A new study by two scientists from the Wildlife Institute of India (WII) has revealed that the clouded leopard in western Assam’s Manas National Park and Tiger Reserve play a mysterious game of hide-and-seek in the tropical canopy forests, claiming their personal territory.
A striking coat pattern adorned with cloud-like spots, the clouded leopard is an enigmatic cat possessing a unique blend of agility, strength and adaptability found mainly in the dense forest of Southeast Asia.
Manas National Park in Assam is a safe haven for the clouded leopard and home to a diverse array of flora and fauna, including the iconic Bengal tiger, greater one-horned rhinoceros and Asian elephant, each exhibiting its own fascinating web of coexistence with different species of carnivores with iconic hunters such as tiger, leopard, dhole all occurring within this rich landscape.
Together, these sympatric carnivores showcase the intricate web of interactions and interdependencies that shape the ecosystem, underscoring the need to protect their habitat in an effort to ensure their continued coexistence.
The two scientists – carnivore ecologist Salvador Lyngdoh and research scholar Urjit Bhatt, both from the department of landscape-level planning and management at WII conducted an ecological study in Manas National Park between December 2016 and November 2019, in collaboration with the Wildlife Institute of India, Dehradun and the Science and Engineering Research Board, New Delhi
During their study, the two scientists observed that the spatial distribution of clouded leopards appeared to be random, as if they play a mysterious game of hide-and-seek! No clear patterns of avoidance or co-occurrence with other predators.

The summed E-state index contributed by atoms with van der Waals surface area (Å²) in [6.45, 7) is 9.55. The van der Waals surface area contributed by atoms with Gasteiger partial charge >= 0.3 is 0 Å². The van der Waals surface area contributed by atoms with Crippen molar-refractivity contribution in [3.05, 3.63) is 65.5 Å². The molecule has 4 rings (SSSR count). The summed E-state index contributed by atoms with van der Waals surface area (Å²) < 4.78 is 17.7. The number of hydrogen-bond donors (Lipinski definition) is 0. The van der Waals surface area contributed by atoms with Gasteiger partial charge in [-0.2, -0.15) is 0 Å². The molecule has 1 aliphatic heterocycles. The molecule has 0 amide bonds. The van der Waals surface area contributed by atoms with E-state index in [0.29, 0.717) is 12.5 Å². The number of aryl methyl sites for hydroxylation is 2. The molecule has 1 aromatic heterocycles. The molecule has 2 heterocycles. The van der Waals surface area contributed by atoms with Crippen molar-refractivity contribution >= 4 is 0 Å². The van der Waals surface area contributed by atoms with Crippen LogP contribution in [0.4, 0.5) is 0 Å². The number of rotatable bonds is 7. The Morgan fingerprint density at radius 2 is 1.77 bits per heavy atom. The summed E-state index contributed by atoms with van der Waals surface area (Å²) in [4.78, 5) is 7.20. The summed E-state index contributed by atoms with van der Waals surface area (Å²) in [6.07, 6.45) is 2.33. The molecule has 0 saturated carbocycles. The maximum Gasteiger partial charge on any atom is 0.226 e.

The feline carnivores seemed to go wherever they pleased, escaping into treetops when they encounter large predators. The scientists called the clouded leopards as the ninjas of the forest known for their striking agility and strength, as mentioned in the study.
“Our work demonstrates that Manas National Park is an important refuge for clouded leopards in north-east India because of its intact primary forests and the presence of numerous small prey species. Our findings point to some level of spatio-temporal segregation facilitating the coexistence of clouded leopards with other sympatric carnivores, suggesting a partial avoidance that could minimize competition as well as reduce the risk of intraguild predation”, the study further mentions.
The clouded leopard is categorised into two species: the mainland clouded leopard distributed from central Nepal to peninsular Malaysia, and the Sunda clouded leopard (Neofelis diardi) native to Borneo and Sumatra.
The mainland clouded leopard is tagged vulnerable on the International Union for Conservation of Nature (IUCN) Red List and is considered at high risk of extinction in the wild due to deforestation and poaching.
Copyright©2023 Living Media India Limited. For reprint rights: Syndications Today